Motorcycle accident injury claims in Virginia can lead to significant settlements. That is because the victim is entitled to several types of damages. A good motorcycle accident lawyer can examine the details of a motorcycle accident, identify the responsible parties, gather evidence, and win a settlement that includes multiple forms of compensation.The following sections discuss the damages recoverable from a personal injury claim as well as some Virginia-specific laws that are important to know.

While every personal injury claim is different, many include most or all the following damages:
Medical bills: The responsible party is generally liable for the victim’s medical bills, both current and future. These costs can include hospital stays, surgeries, doctor visits, physical therapy, medication, and more.
Lost wages: If a victim must miss work to recover from injuries, he can pursue the responsible party for compensation for the income he would have earned during that period. For instance, a plaintiff who earns $5,000 per month at his job and misses two months of work after an injury is eligible to receive $10,000 in lost wages from the responsible party.
Reduced earning capacity: This refers to the victim’s ability to continue at his job on a long-term or permanent basis. If lasting physical or mental damage from an injury reduces one’s capacity to earn a living, the responsible party is liable to make up the difference in what the victim is earning now and what he would be making had he not been injured.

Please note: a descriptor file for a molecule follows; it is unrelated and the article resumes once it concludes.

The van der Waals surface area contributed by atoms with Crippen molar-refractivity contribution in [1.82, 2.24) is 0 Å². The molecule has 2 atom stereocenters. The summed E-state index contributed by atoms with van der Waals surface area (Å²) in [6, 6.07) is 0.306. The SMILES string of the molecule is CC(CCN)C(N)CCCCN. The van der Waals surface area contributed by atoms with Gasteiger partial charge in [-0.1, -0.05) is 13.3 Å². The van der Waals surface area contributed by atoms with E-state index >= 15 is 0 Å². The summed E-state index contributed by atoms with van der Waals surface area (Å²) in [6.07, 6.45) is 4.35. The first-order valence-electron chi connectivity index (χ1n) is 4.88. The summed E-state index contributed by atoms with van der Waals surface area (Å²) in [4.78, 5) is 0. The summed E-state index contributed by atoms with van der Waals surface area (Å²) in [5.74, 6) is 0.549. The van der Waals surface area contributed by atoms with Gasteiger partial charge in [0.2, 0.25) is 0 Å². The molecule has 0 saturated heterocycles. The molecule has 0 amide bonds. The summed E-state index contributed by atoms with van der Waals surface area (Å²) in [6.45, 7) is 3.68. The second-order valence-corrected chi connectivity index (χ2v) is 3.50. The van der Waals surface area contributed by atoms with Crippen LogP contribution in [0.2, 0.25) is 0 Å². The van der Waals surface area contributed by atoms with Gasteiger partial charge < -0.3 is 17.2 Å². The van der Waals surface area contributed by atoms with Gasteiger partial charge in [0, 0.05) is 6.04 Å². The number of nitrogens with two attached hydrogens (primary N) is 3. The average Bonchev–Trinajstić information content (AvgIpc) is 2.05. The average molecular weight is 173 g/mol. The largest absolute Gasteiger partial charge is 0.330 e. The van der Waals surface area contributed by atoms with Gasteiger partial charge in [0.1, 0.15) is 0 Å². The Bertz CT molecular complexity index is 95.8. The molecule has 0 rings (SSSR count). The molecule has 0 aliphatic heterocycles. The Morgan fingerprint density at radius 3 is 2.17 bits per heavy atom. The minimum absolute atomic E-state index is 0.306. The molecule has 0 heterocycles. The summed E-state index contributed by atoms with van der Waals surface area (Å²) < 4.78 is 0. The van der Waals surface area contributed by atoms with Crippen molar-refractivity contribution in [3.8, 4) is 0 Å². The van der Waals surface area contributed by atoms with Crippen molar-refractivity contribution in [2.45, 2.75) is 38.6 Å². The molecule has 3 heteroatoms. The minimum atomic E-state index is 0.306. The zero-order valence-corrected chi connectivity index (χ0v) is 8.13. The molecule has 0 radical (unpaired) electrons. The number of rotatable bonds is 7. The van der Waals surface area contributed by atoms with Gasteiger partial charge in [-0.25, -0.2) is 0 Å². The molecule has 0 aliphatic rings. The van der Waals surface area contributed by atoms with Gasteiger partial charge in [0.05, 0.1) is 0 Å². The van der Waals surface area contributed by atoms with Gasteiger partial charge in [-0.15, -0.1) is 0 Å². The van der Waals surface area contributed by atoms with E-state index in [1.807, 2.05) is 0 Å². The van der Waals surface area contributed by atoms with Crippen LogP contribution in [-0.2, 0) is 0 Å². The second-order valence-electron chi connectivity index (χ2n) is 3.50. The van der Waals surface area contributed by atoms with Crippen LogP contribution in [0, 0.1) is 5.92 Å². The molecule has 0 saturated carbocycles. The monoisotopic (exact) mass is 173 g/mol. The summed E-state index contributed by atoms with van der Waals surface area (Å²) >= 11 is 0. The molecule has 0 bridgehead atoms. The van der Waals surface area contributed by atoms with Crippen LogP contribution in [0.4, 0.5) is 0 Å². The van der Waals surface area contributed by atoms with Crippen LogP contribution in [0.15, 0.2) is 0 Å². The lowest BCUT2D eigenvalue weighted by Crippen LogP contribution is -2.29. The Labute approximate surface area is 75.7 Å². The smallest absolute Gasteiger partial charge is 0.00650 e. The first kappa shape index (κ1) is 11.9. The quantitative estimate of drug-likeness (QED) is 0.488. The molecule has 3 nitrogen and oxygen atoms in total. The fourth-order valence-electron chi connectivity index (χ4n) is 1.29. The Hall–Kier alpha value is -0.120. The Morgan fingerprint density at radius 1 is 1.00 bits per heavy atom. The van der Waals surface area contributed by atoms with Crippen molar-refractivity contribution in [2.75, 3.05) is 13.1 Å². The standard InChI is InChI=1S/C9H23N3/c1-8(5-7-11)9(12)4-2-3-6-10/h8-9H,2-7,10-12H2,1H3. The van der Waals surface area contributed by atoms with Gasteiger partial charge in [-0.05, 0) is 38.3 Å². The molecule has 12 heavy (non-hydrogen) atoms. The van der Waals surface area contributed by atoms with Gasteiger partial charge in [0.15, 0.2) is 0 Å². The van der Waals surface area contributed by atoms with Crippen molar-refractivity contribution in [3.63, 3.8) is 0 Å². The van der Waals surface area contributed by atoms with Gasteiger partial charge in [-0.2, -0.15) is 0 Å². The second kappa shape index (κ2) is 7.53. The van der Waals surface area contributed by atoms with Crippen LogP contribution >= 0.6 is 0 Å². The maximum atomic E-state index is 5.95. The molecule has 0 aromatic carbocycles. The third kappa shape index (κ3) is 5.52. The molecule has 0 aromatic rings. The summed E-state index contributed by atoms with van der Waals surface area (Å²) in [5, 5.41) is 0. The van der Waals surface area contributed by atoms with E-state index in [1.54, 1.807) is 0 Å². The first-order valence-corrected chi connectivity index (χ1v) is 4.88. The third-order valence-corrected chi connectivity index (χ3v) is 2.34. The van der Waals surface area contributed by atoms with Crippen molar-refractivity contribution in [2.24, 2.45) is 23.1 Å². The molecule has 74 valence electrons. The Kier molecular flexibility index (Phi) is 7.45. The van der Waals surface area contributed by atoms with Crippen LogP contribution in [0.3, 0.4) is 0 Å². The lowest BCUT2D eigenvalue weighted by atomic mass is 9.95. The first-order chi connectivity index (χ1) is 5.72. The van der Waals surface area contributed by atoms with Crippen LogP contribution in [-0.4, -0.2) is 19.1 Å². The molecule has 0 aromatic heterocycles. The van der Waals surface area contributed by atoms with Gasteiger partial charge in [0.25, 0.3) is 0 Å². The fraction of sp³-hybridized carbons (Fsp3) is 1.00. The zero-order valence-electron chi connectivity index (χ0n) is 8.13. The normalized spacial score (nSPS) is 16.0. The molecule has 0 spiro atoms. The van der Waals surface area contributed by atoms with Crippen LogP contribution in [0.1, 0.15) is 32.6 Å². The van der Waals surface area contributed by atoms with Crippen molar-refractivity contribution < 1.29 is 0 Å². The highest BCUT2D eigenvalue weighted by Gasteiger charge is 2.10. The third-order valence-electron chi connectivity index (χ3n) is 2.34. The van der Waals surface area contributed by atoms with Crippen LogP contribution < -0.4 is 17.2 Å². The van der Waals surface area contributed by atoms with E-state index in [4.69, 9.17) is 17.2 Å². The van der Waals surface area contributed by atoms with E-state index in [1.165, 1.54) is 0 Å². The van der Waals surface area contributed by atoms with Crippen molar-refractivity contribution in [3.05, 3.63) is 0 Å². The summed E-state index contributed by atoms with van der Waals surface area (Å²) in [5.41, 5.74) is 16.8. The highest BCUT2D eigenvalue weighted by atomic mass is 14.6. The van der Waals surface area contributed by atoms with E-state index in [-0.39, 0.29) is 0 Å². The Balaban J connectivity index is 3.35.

Pain and suffering: Motorcycle accident injury victims may receive compensation for the mental and physical suffering they endure. While this is a subjective area and difficult to quantify, a skilled lawyer can make a case for a significant settlement.
Punitive damages: Courts award these damages on top of all other compensation in cases where the responsible party was not merely negligent, but reckless or malicious. These damages intend to punish the defendant not compensate the plaintiff.

Virginia has a couple damage caps that limit compensation in a personal injury case. For instance:

• In cases where punitive damages apply, the victim can only recover $350,000.
• If the responsible party is a Commonwealth employee acting within the scope of her
employment, the victim can only recover $100,000.

There is one more law somewhat unique to the Commonwealth of Virginia: the contributory negligence law. This law restricts accident victims from winning compensation from another driver if they shared any fault at all in the crash — even just one percent. Accident victims who think this law might apply to them should speak with a lawyer before speaking with the insurance company or accepting a settlement.